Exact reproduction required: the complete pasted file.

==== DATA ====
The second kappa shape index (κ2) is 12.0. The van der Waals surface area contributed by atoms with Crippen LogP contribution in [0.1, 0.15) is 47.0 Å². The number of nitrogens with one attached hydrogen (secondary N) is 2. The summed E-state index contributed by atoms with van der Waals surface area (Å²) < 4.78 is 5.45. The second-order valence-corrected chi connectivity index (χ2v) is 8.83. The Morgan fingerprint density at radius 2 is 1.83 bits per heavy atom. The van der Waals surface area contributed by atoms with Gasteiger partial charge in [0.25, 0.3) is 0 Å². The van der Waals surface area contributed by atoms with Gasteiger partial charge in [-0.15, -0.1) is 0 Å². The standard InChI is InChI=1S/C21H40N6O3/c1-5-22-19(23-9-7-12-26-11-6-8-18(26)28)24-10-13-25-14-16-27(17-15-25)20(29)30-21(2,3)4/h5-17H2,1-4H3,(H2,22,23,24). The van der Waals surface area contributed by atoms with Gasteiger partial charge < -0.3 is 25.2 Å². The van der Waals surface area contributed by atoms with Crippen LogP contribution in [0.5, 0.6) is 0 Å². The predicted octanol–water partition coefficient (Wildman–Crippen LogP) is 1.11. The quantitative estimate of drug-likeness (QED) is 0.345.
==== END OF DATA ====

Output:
The second kappa shape index (κ2) is 12.0. The van der Waals surface area contributed by atoms with Crippen LogP contribution in [0.1, 0.15) is 47.0 Å². The number of nitrogens with one attached hydrogen (secondary N) is 2. The summed E-state index contributed by atoms with van der Waals surface area (Å²) < 4.78 is 5.45. The second-order valence-corrected chi connectivity index (χ2v) is 8.83. The Morgan fingerprint density at radius 2 is 1.83 bits per heavy atom. The van der Waals surface area contributed by atoms with Gasteiger partial charge in [0.25, 0.3) is 0 Å². The van der Waals surface area contributed by atoms with Gasteiger partial charge in [-0.15, -0.1) is 0 Å². The standard InChI is InChI=1S/C21H40N6O3/c1-5-22-19(23-9-7-12-26-11-6-8-18(26)28)24-10-13-25-14-16-27(17-15-25)20(29)30-21(2,3)4/h5-17H2,1-4H3,(H2,22,23,24). The van der Waals surface area contributed by atoms with Gasteiger partial charge < -0.3 is 25.2 Å². The van der Waals surface area contributed by atoms with Crippen LogP contribution in [0.5, 0.6) is 0 Å². The predicted octanol–water partition coefficient (Wildman–Crippen LogP) is 1.11. The quantitative estimate of drug-likeness (QED) is 0.345.